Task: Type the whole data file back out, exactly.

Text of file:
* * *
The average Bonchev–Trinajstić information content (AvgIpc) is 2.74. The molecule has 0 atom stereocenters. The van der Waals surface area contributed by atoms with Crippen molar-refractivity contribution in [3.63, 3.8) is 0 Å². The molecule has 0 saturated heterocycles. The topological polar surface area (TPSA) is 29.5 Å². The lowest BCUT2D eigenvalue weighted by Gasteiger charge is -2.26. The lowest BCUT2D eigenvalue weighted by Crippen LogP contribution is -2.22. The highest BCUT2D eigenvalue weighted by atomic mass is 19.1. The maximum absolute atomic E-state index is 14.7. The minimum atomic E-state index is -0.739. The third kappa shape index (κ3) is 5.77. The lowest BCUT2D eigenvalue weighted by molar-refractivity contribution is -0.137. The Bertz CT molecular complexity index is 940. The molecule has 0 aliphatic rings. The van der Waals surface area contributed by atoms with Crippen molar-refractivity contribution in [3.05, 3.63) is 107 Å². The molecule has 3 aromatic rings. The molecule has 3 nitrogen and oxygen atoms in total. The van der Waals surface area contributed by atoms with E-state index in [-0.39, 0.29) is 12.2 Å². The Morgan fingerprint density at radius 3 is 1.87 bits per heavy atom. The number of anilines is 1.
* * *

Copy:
The average Bonchev–Trinajstić information content (AvgIpc) is 2.74. The molecule has 0 atom stereocenters. The van der Waals surface area contributed by atoms with Crippen molar-refractivity contribution in [3.63, 3.8) is 0 Å². The molecule has 0 saturated heterocycles. The topological polar surface area (TPSA) is 29.5 Å². The lowest BCUT2D eigenvalue weighted by Gasteiger charge is -2.26. The lowest BCUT2D eigenvalue weighted by Crippen LogP contribution is -2.22. The highest BCUT2D eigenvalue weighted by atomic mass is 19.1. The maximum absolute atomic E-state index is 14.7. The minimum atomic E-state index is -0.739. The third kappa shape index (κ3) is 5.77. The lowest BCUT2D eigenvalue weighted by molar-refractivity contribution is -0.137. The Bertz CT molecular complexity index is 940. The molecule has 0 aliphatic rings. The van der Waals surface area contributed by atoms with Crippen molar-refractivity contribution in [3.05, 3.63) is 107 Å². The molecule has 3 aromatic rings. The molecule has 3 nitrogen and oxygen atoms in total. The van der Waals surface area contributed by atoms with E-state index in [-0.39, 0.29) is 12.2 Å². The Morgan fingerprint density at radius 3 is 1.87 bits per heavy atom. The number of anilines is 1.